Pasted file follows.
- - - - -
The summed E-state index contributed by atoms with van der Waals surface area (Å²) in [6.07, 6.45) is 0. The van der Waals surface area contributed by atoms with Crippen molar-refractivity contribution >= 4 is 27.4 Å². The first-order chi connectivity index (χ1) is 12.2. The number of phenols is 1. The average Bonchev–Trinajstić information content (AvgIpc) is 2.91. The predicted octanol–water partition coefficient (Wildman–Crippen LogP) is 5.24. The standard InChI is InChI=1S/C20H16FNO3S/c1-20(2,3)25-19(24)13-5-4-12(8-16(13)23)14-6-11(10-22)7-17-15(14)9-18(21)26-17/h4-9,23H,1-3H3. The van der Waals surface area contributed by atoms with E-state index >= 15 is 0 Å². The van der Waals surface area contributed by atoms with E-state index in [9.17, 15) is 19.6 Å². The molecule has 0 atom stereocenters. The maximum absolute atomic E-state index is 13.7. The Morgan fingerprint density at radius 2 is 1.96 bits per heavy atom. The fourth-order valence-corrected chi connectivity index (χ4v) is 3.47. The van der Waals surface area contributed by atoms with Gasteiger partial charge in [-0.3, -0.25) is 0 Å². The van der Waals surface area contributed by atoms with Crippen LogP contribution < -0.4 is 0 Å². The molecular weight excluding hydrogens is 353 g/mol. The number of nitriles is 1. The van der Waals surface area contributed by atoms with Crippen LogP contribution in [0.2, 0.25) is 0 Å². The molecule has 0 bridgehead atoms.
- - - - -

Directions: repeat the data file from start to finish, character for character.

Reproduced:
The summed E-state index contributed by atoms with van der Waals surface area (Å²) in [6.07, 6.45) is 0. The van der Waals surface area contributed by atoms with Crippen molar-refractivity contribution >= 4 is 27.4 Å². The first-order chi connectivity index (χ1) is 12.2. The number of phenols is 1. The average Bonchev–Trinajstić information content (AvgIpc) is 2.91. The predicted octanol–water partition coefficient (Wildman–Crippen LogP) is 5.24. The standard InChI is InChI=1S/C20H16FNO3S/c1-20(2,3)25-19(24)13-5-4-12(8-16(13)23)14-6-11(10-22)7-17-15(14)9-18(21)26-17/h4-9,23H,1-3H3. The van der Waals surface area contributed by atoms with E-state index >= 15 is 0 Å². The van der Waals surface area contributed by atoms with E-state index in [9.17, 15) is 19.6 Å². The molecule has 0 atom stereocenters. The maximum absolute atomic E-state index is 13.7. The Morgan fingerprint density at radius 2 is 1.96 bits per heavy atom. The fourth-order valence-corrected chi connectivity index (χ4v) is 3.47. The van der Waals surface area contributed by atoms with Gasteiger partial charge in [-0.3, -0.25) is 0 Å². The van der Waals surface area contributed by atoms with Crippen LogP contribution < -0.4 is 0 Å². The molecular weight excluding hydrogens is 353 g/mol. The number of nitriles is 1. The van der Waals surface area contributed by atoms with Crippen LogP contribution in [0.2, 0.25) is 0 Å². The molecule has 0 bridgehead atoms.